Short Termism Tanked The Economy: Is Education Next

If we are going to apply business practices and such to education, let's be all inclusive. If we are incorporating such terms as free market and data and accountability, we need to incorporate discussion of problems in business. One such is the concept of short termism.

Short termism is making suboptimal decisions for short term benefits that are often at the expense of the long term well being of the organization. In fact these short sighted decisions are often detrimental to the sustainability of the organization. In the business world, short termism takes the form of cuts in training, research and development, financial input of capital, and any other investment. The big question is always about the ROI, or return on investment, in the immediate future. Actors under this short termism philosophy will gladly take $10 for each of four months than $8 each month for a year.

Well maybe it is not that simple, but I was trying to make a point. In education today, I see a problem with appropriate investment, cutting corners to meet short term goals that should contribute to intermediate and more long term goals, and developments toward an unsustainable system. We spend time analyzing facts, figures, and data to the point that people are dehumanized. This allows people to make decisions that will ultimately victimize the most vulnerable without compassion just to make a buck (or higher test scores).

Anyhow, I digress. What does all this have to do with education?

First, I will discuss the lack of training. Teachers invest as much, if not more in training, when compared to other professions. Teachers spend their own money earning advanced degrees, additional certificates and endorsements, and continuing education hours, but are paid little more than low level professionals with less education. Teachers are expected to perform miracles in horrid conditions with no support, and most universities do a poor job o preparing them to work in these conditions. Additionally, traditionally prepared teachers have all of their internship and "vocational" hours before they graduate, but then they are turned loose on the kids with no fail safe for while the teacher is gaining her footing. (It is widely accepted that a teacher is not generally effective until after three to five years.) There is little support for first year teachers beyond the mentor (who may get a small stipend) in some districts. And what about the kids? What are they supposed to do while this rookie gets it together? (Don't hate me. I am a teacher and I have been there too.) Why don't we invest in a safety net for the new teachers and her students so that we don't waste the time and money allowing them to fail? Think about the cost of students' remediation, professional development plans for the teacher, the damage to the teacher and students' self esteem, etc. is it because there is money to be made in remediation? Or because its cheaper not to have the safety net? Short sighted much?

Which brings me to Teach for America...
If research suggests that it takes three to five years for a teacher to become effective when they have been through a training program, what is with TFA? First of all, these people have no training. Second, if they are so passionate that it makes them better than trained teachers, why don't they make the commitment and spend the time and money on teacher preparation? Third, if it takes at least three years to be a good teacher, why is their commitment only long enough for them to bumble around? Why do we waste resources training these people when we KNOW they are not committing? It's because it is cheaper to pay them less and invest a couple thousand in training. A bit short sighted if you ask me!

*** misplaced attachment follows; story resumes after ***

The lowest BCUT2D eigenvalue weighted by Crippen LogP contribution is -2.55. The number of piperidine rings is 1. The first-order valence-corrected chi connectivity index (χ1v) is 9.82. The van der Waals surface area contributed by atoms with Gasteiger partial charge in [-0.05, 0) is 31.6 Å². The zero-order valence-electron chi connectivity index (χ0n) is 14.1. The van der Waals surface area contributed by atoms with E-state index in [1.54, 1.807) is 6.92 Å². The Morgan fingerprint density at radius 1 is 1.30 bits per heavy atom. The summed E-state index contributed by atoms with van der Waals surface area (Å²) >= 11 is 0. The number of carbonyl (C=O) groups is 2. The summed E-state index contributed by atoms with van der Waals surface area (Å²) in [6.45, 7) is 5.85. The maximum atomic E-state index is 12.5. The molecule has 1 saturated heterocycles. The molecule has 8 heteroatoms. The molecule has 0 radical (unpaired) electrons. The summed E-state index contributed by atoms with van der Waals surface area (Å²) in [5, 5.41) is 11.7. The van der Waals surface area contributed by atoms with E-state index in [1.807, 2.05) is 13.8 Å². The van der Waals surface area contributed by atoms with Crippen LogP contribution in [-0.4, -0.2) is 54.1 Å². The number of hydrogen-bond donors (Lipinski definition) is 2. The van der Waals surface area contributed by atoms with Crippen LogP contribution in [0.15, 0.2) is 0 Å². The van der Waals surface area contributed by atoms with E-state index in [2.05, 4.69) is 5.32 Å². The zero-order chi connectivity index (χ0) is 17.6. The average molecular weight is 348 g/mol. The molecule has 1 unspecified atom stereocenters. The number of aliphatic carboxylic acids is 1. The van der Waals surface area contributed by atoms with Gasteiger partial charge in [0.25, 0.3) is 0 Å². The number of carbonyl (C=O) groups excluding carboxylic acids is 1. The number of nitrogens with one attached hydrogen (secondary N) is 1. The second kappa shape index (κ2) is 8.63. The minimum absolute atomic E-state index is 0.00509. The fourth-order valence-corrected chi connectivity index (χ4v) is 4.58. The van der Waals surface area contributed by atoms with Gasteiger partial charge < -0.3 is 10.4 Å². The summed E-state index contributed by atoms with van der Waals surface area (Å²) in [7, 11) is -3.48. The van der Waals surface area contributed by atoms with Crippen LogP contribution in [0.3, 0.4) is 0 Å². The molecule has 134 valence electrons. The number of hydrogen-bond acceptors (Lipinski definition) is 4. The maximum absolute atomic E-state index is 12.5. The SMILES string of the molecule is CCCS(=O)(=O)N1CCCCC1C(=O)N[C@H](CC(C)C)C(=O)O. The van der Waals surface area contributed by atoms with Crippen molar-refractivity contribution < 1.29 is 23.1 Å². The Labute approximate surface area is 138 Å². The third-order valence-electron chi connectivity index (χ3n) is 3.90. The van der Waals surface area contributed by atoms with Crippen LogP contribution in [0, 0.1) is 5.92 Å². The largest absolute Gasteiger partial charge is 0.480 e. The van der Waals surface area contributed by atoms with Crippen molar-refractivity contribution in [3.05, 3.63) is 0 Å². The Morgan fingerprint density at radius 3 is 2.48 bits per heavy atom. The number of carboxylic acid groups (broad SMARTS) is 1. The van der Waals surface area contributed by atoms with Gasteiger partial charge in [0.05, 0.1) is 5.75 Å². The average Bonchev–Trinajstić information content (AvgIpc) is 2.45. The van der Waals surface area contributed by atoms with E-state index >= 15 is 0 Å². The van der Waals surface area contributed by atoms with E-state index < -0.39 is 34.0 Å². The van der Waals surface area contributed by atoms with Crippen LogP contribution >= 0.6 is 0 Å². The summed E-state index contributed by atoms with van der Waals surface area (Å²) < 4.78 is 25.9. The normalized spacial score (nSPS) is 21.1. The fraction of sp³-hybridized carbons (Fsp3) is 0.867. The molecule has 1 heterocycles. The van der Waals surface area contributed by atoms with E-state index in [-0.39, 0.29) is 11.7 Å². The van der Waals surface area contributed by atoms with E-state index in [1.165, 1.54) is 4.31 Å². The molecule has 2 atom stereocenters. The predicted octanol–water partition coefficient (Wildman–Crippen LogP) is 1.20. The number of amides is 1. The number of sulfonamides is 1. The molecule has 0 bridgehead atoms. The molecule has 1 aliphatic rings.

This brings me to alternative preparation--TAPP
In Georgia, they have the TAPP program. Now I have seen some excellent teachers come out of this program and I have seen some horrid ones. It has been my observation that those excellent teachers who commit to training in this program are very intelligent and compassionate. They know that they teach kids, not subjects. Those who are not effective teachers tend to be more charismatic (brown noses, wink, wink). The program is quite rigorous. They prove themselves with the portfolio that they submit for completion. During the years that they are in the program, they are supported with a mentor and a "TAPP lady." (I apologize that I don't know the position title.) I believe in traditional preparation, but I also believe that every teacher should receive this type of support their first two years. What is more, these TAPP teachers are required to make a five year commitment to the district that trains them. Many stay on after the commitment is ended. I think that the investment made in these teachers is less short sighted.

Who Will Teach Though
Now I will give my take on how firing teachers is short sighted. First of all, let us be clear. Teaching is not an attractive field. People are not busting down university doors in the teacher prep department. If it were, there wouldn't be a need for TFA and alternative routes to certification. Let us be clear on Fact Number 2. Teacher retention is not at optimal levels. A quick search on any university library database will show you that much. Let's not even mention how many people are not teachers because of the test. So here is the scenario in a theater. People are not lining up to see the show. Of those few that are in the line, some won't have the admission fee (test scores) so they can't get in the door. Once in the door, some will walk back out because they don't like the show, but they gave it a shot. How many do politicians think are left for them to be throwing them out the door too? Short sighted? Absolutely. (Not to mention teacher attrition will rise with the new evaluation system.). Who will teach? Oh yeah! Computers are cheap and the people who watch the kids play on computers don't have to be highly educated. We save again! But do we really?